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Forex trading, much like becoming a professional chef, is a high-performance endeavor that requires skill, patience, and discipline.

In a way, the forex market is like a kitchen and you’ll need the best tools you can get and your A-game each and every day in order to conquer it.

After meeting with several chefs and hours and hours of watching them in action in cooking-related shows and documentaries, I have identified at least four things that forex traders can learn from professional chefs:

1. Mastery of the fundamentals

Aspiring chefs start their training by learning about basic things like the types of meat, vegetable cuts, and knife-handling techniques. After all, you can’t make the perfect beef wellington if you can’t cut your mushrooms uniformly or if you don’t know when to take the beef out of the oven.

Just like chefs have to master the different methods of preparing sauces, forex traders should at least have the basic knowledge of technical, fundamental, and sentiment analyses.

Understanding different chart patterns, technical indicators, and economic correlations is key if you plan on becoming consistently profitable.

How else can you distinguish a good EA from a bad one, or be confident in taking trades if you don’t know what makes the forex market tick?

2. Drive to develop skills

Not many chefs have successfully made soufflés and coq au vins on their first try. Behind every successful dish is the reality of hot, gruelling hours of practice needed to perfect the recipe.

Unfortunately, a lot of trading newbies take this important step for granted. Since successful trading requires passion, patience, and practice, it is in this stage where traders-at-heart are separated from the get-rich-quick crowd.

Just like a lot of chefs had to spend their early days in the hot kitchen getting shouted at and chopping onions throughout their shift, you, a forex-trader-in-training, also have to clock in hours of taking, adjusting, and backtesting trades.

This is the part where you learn to treat losses as your friend and learn your trading strengths and weaknesses the hard way.

Deliberate practice, trading journals, and using demo accounts help a lot in developing those much-needed skills.

3. Using more than one recipe

Chefs (and even good home cooks) know that a one-dish wonder won’t cut it. They constantly try to update and upgrade their menu depending on what’s in season, cheap, or in demand.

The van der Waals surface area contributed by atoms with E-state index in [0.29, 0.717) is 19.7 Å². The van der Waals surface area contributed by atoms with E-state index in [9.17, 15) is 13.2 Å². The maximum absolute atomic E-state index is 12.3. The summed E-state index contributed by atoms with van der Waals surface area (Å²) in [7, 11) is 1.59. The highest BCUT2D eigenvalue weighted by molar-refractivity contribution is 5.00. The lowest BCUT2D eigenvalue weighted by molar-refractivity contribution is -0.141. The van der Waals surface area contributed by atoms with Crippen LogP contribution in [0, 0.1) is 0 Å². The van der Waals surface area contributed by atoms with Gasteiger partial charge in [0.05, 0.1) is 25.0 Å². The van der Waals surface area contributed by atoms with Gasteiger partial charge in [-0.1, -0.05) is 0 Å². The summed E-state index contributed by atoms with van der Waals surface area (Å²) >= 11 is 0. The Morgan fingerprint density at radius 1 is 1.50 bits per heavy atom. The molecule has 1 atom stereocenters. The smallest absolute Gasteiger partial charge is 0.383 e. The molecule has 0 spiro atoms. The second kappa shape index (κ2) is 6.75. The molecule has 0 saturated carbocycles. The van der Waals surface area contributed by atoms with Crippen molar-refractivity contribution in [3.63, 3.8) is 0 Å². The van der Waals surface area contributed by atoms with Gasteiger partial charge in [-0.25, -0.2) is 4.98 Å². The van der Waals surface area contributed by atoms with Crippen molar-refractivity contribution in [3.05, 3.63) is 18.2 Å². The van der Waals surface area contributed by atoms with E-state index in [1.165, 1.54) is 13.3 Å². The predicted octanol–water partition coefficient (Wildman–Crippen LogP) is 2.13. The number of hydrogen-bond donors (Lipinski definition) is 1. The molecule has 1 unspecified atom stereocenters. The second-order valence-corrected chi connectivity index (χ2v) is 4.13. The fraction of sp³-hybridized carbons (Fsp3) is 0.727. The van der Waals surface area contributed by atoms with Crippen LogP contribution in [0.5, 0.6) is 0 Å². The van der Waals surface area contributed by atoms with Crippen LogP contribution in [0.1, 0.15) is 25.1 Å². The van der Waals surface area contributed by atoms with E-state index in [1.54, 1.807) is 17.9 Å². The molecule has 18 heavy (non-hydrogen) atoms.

They take note which recipes worked out at specific times of the year and cook them accordingly. Some even travel around the world just to pick up techniques and ingredients to add to their recipe books.Fotolia_83764302_Subscription_Monthly_M

As traders, we should also try to mix things up. Just because a trend-catching system worked out well for you doesn’t mean that it will continue to do so for the rest of the year.

Don’t be afraid to experiment on different trading styles, indicators, and techniques. In fact, having multiple, tried and tested trading strategies under your belt increases the chances of you becoming profitable no matter what trading environment you’re in.

Record your experiments, test them, and refine them. If you run out of ideas, you can always visit forex trading forums and ask around for other traders’ opinions and strategies. You won’t even have to book a single flight!

4. Keeping the knife sharpened

The journey to become the best trader you can be doesn’t stop at mastering the fundamentals and having a bunch of strategies you can use.

Just as the constantly evolving culinary scene keeps professional chefs on their toes, we should also keep up with the latest trends and changes in the forex industry.

The correlations that you know today may not be valid in the years to come. Likewise, the trading methods that you’re currently using may one day be replaced with better, faster alternatives. The learning never stops if you’re passionate about what you’re doing.

There you have it, folks! I hope you learned a few bits from this comparison and as just as hungry as I am after writing this piece. Share with us your two cents or other trader-chef parallels that you know of!